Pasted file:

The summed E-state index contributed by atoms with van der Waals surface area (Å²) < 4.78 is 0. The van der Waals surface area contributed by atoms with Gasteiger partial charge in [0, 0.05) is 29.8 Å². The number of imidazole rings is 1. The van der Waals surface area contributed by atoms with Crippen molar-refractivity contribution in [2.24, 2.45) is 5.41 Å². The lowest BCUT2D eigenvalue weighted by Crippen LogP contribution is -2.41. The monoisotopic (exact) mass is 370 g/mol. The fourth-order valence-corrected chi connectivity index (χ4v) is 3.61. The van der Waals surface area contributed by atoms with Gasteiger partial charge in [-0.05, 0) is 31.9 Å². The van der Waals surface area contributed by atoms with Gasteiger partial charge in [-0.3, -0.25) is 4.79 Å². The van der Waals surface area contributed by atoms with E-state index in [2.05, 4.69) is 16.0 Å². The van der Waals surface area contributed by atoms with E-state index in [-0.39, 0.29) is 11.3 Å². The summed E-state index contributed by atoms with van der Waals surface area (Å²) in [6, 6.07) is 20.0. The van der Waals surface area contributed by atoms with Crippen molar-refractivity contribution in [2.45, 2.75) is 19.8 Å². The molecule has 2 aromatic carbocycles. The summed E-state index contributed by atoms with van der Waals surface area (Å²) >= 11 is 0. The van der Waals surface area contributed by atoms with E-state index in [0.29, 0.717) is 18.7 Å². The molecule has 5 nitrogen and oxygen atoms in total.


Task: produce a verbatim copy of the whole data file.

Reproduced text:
The summed E-state index contributed by atoms with van der Waals surface area (Å²) < 4.78 is 0. The van der Waals surface area contributed by atoms with Gasteiger partial charge in [0, 0.05) is 29.8 Å². The number of imidazole rings is 1. The van der Waals surface area contributed by atoms with Crippen molar-refractivity contribution in [2.24, 2.45) is 5.41 Å². The lowest BCUT2D eigenvalue weighted by Crippen LogP contribution is -2.41. The monoisotopic (exact) mass is 370 g/mol. The fourth-order valence-corrected chi connectivity index (χ4v) is 3.61. The van der Waals surface area contributed by atoms with Gasteiger partial charge in [-0.05, 0) is 31.9 Å². The van der Waals surface area contributed by atoms with Gasteiger partial charge in [-0.3, -0.25) is 4.79 Å². The van der Waals surface area contributed by atoms with E-state index in [2.05, 4.69) is 16.0 Å². The van der Waals surface area contributed by atoms with E-state index in [-0.39, 0.29) is 11.3 Å². The summed E-state index contributed by atoms with van der Waals surface area (Å²) in [6, 6.07) is 20.0. The van der Waals surface area contributed by atoms with Crippen molar-refractivity contribution in [2.45, 2.75) is 19.8 Å². The molecule has 2 aromatic carbocycles. The summed E-state index contributed by atoms with van der Waals surface area (Å²) >= 11 is 0. The van der Waals surface area contributed by atoms with E-state index in [0.29, 0.717) is 18.7 Å². The molecule has 5 nitrogen and oxygen atoms in total.